Ideally, plant indoor potted plants in the spring, and repot every two or three years in the late fall or early spring. Repotting too frequently will lead to the death of the plant. If the plant is growing weakly, find out the cause of this and change the flowerpot soil, or replant in a larger pot.

Cut back on water before repotting, so as to keep the soil slightly dry. Remove the soil ball from the pot, keeping it whole, and then prune away any old roots from the bottom and sides. Remove some of the old soil from the middle of the soil ball, replace with new soil, apply a small amount of basal fertilizer, and then cover the plant with new soil. Ensure a suitable pot size – a deep pot will easily accumulate water, leading to root rot.

Pruning

For an indoor potted plant, any dead, diseased or damaged branches should be removed. You can then adjust the tree’s shape by pruning branches, pinching buds, and trimming leaves, giving you a better ornamental effect. Prune the plant before all of its needles fall off, so as to obtain a compact shape, richer lateral and side branches, and a better form overall. Pruning should be done during the dormancy period, so as to prevent excess loss of sap and damage to the plant’s vigor.

For a plant in a garden, dense lateral branches should be pruned so as to improve the survival rate. Remove excess lateral branches during the vigorous growth period based on needs, focusing on encouraging the trunk to grow tall and straight. Cut off any diseased or dead branches right away, so as to prevent the spread of pathogens.

Propagation

This tree is fairly easy to propagate from seeds.

  • Take large, mature cones that are allowed to fully dry out. Once a cone is dry and brittle, shake out the seeds.
  • Plant them about 1/4 inch deep in moist soil in a shady spot. Make sure to mark the location well so you won’t accidentally weed them out or mow them down.
  • Keep the soil moist, watering in the absence of rain. Germination and initial growth will take some time, but small trees are then easily transplanted to other locations.
  • Once the trees reach small sapling size, growth becomes quite swift.

Pests and Diseases

Common Pests & Plant Diseases

Unfortunately, eastern white pine is susceptible to many pests and diseases. A variety of blight and rust diseases are possible, one of which—white pine blister rust—often kills the trees. Make sure this disease is not common in your area before planting an eastern white pine.

White pine weevils can attack this tree, especially when it’s still under 20 feet tall. Symptoms of the pest feeding on the tree include a curled, dead, or dying terminal leader, and shiny resin oozing from the small holes that the weevils chew into the bark in the spring.1 The leader should be removed promptly to interrupt the pest’s life cycle. The application of pesticides can be difficult with large trees.

Common Problems 

A common problem with eastern white pine is that homeowners fail, at planting time, to take into account mature size. As a result, the tree quickly outstrips the space allotted to it and impinges on other plants, fences, decks, your house, etc. If you like the foliage of eastern white pine but are not sure that you have enough room for it in your yard, an alternative is to prune it regularly to keep this massive specimen as more of a shrub rather than as a tree.

FAQ

III. Uses and Benefits 

  • Timber framing

Eastern white pine has often been used for timber frames, and is available in large sizes. Eastern white pine timbers are not particularly strong, so timbers increase in size to handle loads applied. This species accepts stains better than most, but it has little rot resistance, so should be used only in dry conditions.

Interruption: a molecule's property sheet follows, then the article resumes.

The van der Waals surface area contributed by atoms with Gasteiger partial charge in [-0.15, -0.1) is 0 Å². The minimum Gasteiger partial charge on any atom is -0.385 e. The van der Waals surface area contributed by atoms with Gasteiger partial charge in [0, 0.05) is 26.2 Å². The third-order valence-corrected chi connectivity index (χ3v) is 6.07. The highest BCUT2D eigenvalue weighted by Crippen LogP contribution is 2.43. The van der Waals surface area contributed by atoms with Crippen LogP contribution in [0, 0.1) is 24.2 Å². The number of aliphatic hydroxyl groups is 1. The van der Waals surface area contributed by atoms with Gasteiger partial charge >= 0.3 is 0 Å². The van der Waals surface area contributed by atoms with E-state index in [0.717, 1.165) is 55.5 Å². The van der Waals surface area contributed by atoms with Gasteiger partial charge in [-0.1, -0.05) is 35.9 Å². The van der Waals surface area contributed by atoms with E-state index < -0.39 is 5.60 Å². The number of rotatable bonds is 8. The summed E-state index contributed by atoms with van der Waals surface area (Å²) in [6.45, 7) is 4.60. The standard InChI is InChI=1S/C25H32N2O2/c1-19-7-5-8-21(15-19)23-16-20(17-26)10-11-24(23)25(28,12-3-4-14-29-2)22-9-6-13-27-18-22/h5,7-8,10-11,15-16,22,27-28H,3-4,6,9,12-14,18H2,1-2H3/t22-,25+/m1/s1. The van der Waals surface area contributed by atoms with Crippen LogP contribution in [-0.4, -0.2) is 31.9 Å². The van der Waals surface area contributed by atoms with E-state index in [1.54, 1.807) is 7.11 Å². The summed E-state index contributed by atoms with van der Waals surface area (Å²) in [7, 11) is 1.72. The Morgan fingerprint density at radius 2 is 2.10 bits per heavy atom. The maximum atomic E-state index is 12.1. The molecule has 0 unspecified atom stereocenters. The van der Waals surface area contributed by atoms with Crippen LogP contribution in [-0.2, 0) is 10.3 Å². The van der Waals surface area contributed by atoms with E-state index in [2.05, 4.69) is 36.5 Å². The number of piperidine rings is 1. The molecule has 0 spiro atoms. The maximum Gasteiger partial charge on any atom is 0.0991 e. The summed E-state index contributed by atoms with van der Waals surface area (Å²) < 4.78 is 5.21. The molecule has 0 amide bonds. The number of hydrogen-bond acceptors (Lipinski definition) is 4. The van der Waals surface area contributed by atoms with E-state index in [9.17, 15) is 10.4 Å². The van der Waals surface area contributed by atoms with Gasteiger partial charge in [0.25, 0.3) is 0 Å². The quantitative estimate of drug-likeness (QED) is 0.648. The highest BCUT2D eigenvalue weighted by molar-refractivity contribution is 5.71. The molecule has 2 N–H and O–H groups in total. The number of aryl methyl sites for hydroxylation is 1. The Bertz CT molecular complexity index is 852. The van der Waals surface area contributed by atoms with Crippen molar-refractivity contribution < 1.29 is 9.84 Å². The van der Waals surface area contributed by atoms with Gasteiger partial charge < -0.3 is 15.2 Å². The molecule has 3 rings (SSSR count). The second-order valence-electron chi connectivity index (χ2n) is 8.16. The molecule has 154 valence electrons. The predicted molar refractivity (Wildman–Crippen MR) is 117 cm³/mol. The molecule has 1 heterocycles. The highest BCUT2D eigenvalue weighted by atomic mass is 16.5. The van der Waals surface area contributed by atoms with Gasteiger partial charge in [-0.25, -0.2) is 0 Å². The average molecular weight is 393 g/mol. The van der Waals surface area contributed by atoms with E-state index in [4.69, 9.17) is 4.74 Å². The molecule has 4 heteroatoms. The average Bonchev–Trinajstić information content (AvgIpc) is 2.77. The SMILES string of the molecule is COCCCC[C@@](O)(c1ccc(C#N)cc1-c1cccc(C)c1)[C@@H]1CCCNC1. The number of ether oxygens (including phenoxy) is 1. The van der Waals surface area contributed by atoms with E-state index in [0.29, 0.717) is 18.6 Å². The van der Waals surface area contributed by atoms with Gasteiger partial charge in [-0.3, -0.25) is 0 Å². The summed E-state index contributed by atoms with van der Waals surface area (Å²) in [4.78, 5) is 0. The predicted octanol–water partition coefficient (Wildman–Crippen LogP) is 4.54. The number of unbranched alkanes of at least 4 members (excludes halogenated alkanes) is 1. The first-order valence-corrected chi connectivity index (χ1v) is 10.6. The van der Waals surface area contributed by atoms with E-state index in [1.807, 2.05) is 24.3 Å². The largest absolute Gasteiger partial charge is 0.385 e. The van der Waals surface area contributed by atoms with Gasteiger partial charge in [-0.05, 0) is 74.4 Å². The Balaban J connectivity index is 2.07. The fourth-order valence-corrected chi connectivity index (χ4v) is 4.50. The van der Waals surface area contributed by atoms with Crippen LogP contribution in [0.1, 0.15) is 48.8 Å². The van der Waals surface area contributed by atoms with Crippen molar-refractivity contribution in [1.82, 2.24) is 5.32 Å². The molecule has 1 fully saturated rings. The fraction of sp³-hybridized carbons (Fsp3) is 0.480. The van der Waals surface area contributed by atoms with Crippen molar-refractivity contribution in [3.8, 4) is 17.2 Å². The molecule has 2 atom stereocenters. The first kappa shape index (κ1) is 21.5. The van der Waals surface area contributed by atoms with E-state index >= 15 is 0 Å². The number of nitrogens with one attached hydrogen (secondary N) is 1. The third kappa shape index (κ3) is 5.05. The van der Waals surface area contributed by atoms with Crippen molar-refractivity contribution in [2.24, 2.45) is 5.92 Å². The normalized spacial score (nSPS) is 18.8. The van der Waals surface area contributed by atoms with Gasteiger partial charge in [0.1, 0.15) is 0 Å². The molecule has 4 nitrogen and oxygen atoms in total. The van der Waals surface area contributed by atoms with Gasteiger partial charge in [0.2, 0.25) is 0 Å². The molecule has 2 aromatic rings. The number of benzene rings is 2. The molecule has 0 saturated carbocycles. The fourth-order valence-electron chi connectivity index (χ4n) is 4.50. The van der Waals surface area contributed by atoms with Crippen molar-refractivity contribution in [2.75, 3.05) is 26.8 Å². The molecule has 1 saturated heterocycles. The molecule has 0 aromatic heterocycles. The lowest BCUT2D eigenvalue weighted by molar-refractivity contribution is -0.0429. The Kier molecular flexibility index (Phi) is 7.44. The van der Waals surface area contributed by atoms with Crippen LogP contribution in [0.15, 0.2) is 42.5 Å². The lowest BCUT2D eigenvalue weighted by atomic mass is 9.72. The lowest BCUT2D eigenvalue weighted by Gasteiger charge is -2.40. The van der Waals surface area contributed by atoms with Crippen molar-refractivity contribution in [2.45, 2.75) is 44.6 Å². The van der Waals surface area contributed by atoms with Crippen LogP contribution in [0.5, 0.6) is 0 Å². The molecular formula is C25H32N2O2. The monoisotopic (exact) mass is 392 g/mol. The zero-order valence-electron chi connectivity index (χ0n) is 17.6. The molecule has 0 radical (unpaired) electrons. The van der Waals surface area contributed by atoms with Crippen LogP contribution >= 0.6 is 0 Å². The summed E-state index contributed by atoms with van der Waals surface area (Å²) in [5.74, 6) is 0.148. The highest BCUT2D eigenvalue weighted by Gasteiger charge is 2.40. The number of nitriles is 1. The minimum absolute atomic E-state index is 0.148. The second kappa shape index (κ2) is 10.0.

• Characteristics

Freshly cut eastern white pine is yellowish white or a pale straw color, but pine wood which has aged many years tends to darken to a deep, rich, golden tan. Occasionally, one can find light brown pine boards with unusual yellowish-golden or reddish-brown hues. This is the famous “pumpkin pine”. Slow growing pines in old-growth forests are thought to accumulate colored products in the heartwood, but genetic factors and soil conditions may also play a role in rich color development.

This wood is also favored by patternmakers for its easy working.

  • Ecology

Cottontail, snowshoe rabbits, porcupines, can eat the bark. Red squirrels can eat the cones by extracting the seeds. Seeds are eaten by crossbills, pine siskin, and white tailed deer.

  • Foods and medicines

Eastern white pine needles exceed the amount of vitamin C of lemons and oranges and make an excellent herbal tea. The cambium is edible. It is also a source of resveratrol. Linnaeus noted in the 18th century that cattle and pigs fed pine bark bread grew well, but he personally did not like the taste. Caterpillars of Lusk’s pinemoth (Coloradia luski) have been found to feed only on P. strobus.

Pine tar is produced by slowly burning pine roots, branches, or small trunks in a partially smothered flame. Pine tar mixed with beer can be used to remove tapeworms (flatworms) or nematodes (roundworms). Pine tar mixed with sulfur is useful to treat dandruff, and marketed in present-day products. Pine tar can also be processed to make turpentine.

Native American traditional uses

The name “Adirondack”, an Iroquois word that means tree-eater, referred to their neighbors (more commonly known as the Algonquians) who collected the inner bark of P. strobus, Picea rubens, and others during times of winter starvation. The white, soft inner bark (cambial layer) was carefully separated from the hard, dark brown bark and dried. When pounded, this product can be used as flour or added to stretch other starchy products.

The young staminate cones were stewed by the Ojibwe Indians with meat, and were said to be sweet and not pitchy. In addition, the seeds are sweet and nutritious, but not as tasty as those of some of the western nut pines.

Pine resin (sap) has been used by various tribes to waterproof baskets, pails, and boats. The Chippewa also used pine resin to successfully treat infections and even gangrenous wounds, because pine resin apparently has a number of quite efficient antimicrobials. Generally, a wet pulp from the inner bark, or pine tar mixed with beeswax or butter was applied to wounds and used as a salve to prevent infection.

Eastern White Pine (Pinus strobus) Details

Common name Eastern White Pine, North American White Pine, Northern White Pine, Soft Pine, White Pine
Botanical name Pinus strobus
Plant type Native Plant
Hardiness zone 3a, 3b, 4a, 4b, 5a, 5b, 6a, 6b, 7a, 7b, 8a, 8b
Growth rate Fast
Harvest time Fall
Height 50 ft. 0 in. - 80 ft. 0 in.
Width 50 ft. 0 in. - 80 ft. 0 in.
Sunlight Full sun (6 or more hours of direct sunlight a day)
Soil condition High Organic Matter
Flower color Gold/Yellow
Leaf color Blue